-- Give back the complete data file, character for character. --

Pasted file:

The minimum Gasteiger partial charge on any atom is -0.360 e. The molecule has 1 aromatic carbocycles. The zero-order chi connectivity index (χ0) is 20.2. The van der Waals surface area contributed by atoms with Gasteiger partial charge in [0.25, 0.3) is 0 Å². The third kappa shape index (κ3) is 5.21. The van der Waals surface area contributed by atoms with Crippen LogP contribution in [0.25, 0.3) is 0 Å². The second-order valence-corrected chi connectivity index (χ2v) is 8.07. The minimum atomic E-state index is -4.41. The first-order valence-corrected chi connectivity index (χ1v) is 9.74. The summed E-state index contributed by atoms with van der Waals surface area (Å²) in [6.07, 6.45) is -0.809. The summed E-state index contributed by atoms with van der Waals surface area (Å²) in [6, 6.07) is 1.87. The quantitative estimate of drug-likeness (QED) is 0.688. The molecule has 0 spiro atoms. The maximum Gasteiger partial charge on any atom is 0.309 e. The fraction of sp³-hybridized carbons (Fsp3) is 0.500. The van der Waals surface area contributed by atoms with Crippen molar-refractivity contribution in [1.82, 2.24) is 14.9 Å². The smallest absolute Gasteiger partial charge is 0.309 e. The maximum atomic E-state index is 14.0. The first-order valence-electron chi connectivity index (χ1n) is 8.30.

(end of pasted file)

The minimum Gasteiger partial charge on any atom is -0.360 e. The molecule has 1 aromatic carbocycles. The zero-order chi connectivity index (χ0) is 20.2. The van der Waals surface area contributed by atoms with Gasteiger partial charge in [0.25, 0.3) is 0 Å². The third kappa shape index (κ3) is 5.21. The van der Waals surface area contributed by atoms with Crippen LogP contribution in [0.25, 0.3) is 0 Å². The second-order valence-corrected chi connectivity index (χ2v) is 8.07. The minimum atomic E-state index is -4.41. The first-order valence-corrected chi connectivity index (χ1v) is 9.74. The summed E-state index contributed by atoms with van der Waals surface area (Å²) in [6.07, 6.45) is -0.809. The summed E-state index contributed by atoms with van der Waals surface area (Å²) in [6, 6.07) is 1.87. The quantitative estimate of drug-likeness (QED) is 0.688. The molecule has 0 spiro atoms. The maximum Gasteiger partial charge on any atom is 0.309 e. The fraction of sp³-hybridized carbons (Fsp3) is 0.500. The van der Waals surface area contributed by atoms with Crippen molar-refractivity contribution in [1.82, 2.24) is 14.9 Å². The smallest absolute Gasteiger partial charge is 0.309 e. The maximum atomic E-state index is 14.0. The first-order valence-electron chi connectivity index (χ1n) is 8.30.